We live in the digital age, a time of iPods and iPads, Kindles and Nooks and Kobos, bits and bites instead of paper and bindings, and being (just about) a child of the cyber-generation, I embrace the technology.
I collect Apple products like they’re going out of fashion. (They’re not). I download reading app’s and magazine app’s and newspaper app’s as if I’m going to have time to read them all. (I’m not. See previous post). I am not one of those who think the digital revolution will destroy the book industry. Many people will always love, some say fetishise, the feeling of paper between their fingers, the smell of newly printed books the iPad can’t (yet) provide, the thrill of turning the pages and ‘Eye-Ore‘ing the corners (as the Norwegians say) that digital programs attempt to reproduce because they have become so integral to our sense of just what it is to read a book. I read books on Kindle’s Whisper Sync program, download magazines to my Zinio app, read the freebies I can get on iBooks but, deep down, I am one of those paper-fetishisers.
1. Browsing an online bookstore will never, ever beat browsing a real one. From the grumpy clerks, to the haphazard layout, to the thrill of finding something you have been searching for in every bookshop across a continent, to finding things you never knew you were after, bookshop hunting is one of my favourite hobbies. There is something far too easy about typing the book you want into a search engine, (or, more likely, Amazon), and finding the book you want within seconds, and usually for next to nothing, (how on earth do those guys who sell books for a penny on amazon make a living? Is it the $32 they charge for shipping?…) Not only for books, I must say, at the risk of sounding like a grandparent: completing a Panini sticker album used to involve having to go out, meet other kids and, sometimes, physically remove the Norwich shield shiny from their grasping, sweaty hands.
2. As far as I can tell, you can’t lend digital books to friends, or pass them on when you’ve finished with them. Admittedly, I don’t do this nearly enough in real life, but I do sometimes, and it makes me feel damn good when I do. (Then again, I have a sneaking suspicion that with some new eBook readers or sites you may be able to pass digital books on to people, but it’s just not the same, is it?)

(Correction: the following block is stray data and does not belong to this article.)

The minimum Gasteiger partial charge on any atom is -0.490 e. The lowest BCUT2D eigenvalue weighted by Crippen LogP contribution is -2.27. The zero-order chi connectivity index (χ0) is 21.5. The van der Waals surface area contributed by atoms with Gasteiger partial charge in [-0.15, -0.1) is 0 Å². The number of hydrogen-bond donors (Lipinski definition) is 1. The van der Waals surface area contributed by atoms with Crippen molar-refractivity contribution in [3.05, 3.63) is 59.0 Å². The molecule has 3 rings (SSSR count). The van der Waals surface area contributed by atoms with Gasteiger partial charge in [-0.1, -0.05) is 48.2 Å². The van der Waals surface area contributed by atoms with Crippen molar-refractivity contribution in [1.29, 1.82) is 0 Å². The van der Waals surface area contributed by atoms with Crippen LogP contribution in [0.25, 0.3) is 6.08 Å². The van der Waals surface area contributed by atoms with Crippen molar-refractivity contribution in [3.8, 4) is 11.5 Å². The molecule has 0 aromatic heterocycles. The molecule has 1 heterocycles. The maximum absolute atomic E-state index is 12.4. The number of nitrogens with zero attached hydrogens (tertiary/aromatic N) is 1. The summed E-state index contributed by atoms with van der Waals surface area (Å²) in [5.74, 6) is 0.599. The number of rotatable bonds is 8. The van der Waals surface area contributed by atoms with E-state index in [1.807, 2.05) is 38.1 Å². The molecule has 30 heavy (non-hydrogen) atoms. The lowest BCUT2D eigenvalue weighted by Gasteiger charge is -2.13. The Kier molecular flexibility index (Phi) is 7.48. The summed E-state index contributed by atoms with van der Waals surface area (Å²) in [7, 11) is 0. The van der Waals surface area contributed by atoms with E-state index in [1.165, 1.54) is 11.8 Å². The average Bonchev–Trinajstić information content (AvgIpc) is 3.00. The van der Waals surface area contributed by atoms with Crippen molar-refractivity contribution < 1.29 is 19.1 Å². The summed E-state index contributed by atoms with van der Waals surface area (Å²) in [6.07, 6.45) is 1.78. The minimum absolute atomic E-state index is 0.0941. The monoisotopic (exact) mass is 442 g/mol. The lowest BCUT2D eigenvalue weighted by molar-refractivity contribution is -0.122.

3. You can’t find new books for a couple of quid/bucks/shekels in the eBook stores, like you can in second-hand and charity shops across the land. After intensive research of thinking of an author, (Tom Clancy for some reason, not sure why, I’ve never even read him!), and looking up his latest book on Amazon, it turns out that the Kindle version of his book is even more expensive than the hardback version! With all the paper, ink and delivery being saved on the wonders of digital books, where is the logic in that?
(Although, having said all that, I’m pretty sure you can download eBooks illegally just like music and movies…not that I do either, of course…)
4. I can (and do) walk down the street holding a paperback, or lounge on the beach with one, (at the admittedly painful risk of knowing it may get sandy or even water-lapped). I wouldn’t do either with my iPad.
5. Finally, (for now, at least, this may well be a topic I come back to), I don’t know much about my future, from where I want to live to what I want to be doing to afford the place I’m going to be living in, but I do know that I want to own a library of my favourite books. Like one of my literary heroes, Neil Gaiman’s. Or any of the places at this gorgeous site, whose title pretty much says it all: bookshelfporn! As my parents will readily attest, I’m well on my way…
All of this goes some way to explaining why, when packing for the trip I am currently on, I not only packed an iPad and iPhone with enough storage capacity to hold thousands (?) of books, but also eight or nine paperbacks, from the last in a young adult trilogy I have been working my way through to non-fiction works on the American subculture or the search for spirituality in the Middle East, (all of which shall be reviewed here soon). Why do I waste the suitcase space and the back muscles on flesh-and-bone books? Because I love books. And that’s not going to change any time soon…